Nearly 10 years after his comeback with the Stone Canyon Band, Rick Nelson's career declined again when he returned to EMI in 1981. Paul McCartney expressed interest in producing the latest effort from the former teen idol... more », but, due to corporate politics, the album was instead assigned to Phil Spector cohort Jack Nitzsche. Nelson, however, basically produced the sessions himself. Always adept at picking material, he covers rockabilly-derived tunes by the likes of John Fogerty ("Almost Saturday Night"), Graham Parker ("Back to Schooldays"), and John Hiatt. In addition to two Nelson originals, he revives "Believe What You Say." The rerelease is supplemented with six bonus tracks, including a previously unreleased version of Hiatt's "Radio Girl" and Rocky Burnette's "Tired of Toeing the Line." The label refused to release the track and Burnette's own version became a Top 10 hit. --Bill Holdship« less
Nearly 10 years after his comeback with the Stone Canyon Band, Rick Nelson's career declined again when he returned to EMI in 1981. Paul McCartney expressed interest in producing the latest effort from the former teen idol, but, due to corporate politics, the album was instead assigned to Phil Spector cohort Jack Nitzsche. Nelson, however, basically produced the sessions himself. Always adept at picking material, he covers rockabilly-derived tunes by the likes of John Fogerty ("Almost Saturday Night"), Graham Parker ("Back to Schooldays"), and John Hiatt. In addition to two Nelson originals, he revives "Believe What You Say." The rerelease is supplemented with six bonus tracks, including a previously unreleased version of Hiatt's "Radio Girl" and Rocky Burnette's "Tired of Toeing the Line." The label refused to release the track and Burnette's own version became a Top 10 hit. --Bill Holdship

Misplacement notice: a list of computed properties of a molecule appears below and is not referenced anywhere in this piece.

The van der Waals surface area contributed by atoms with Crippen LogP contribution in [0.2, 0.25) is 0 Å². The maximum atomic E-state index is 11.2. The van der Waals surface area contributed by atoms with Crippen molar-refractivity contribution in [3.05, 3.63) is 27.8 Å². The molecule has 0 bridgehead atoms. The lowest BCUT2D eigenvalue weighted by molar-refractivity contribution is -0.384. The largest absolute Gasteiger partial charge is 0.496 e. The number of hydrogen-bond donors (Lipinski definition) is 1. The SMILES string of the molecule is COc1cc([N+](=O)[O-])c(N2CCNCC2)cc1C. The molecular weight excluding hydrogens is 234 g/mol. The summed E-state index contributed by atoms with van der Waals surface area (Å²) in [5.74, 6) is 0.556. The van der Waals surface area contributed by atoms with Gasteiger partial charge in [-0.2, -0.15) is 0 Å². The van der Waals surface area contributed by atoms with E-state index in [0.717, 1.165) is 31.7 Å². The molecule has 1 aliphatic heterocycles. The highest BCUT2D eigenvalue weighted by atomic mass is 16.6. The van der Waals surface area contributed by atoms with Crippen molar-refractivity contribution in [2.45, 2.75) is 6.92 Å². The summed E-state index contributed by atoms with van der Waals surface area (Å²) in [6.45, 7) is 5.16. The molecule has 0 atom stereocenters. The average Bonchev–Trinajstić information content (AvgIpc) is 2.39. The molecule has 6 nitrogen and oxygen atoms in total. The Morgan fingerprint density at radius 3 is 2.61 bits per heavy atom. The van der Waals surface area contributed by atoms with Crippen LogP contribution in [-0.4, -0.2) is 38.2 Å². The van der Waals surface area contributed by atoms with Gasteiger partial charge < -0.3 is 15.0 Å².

Ian Cooke | Wenatchee, WA United States | 08/10/2001
(5 out of 5 stars)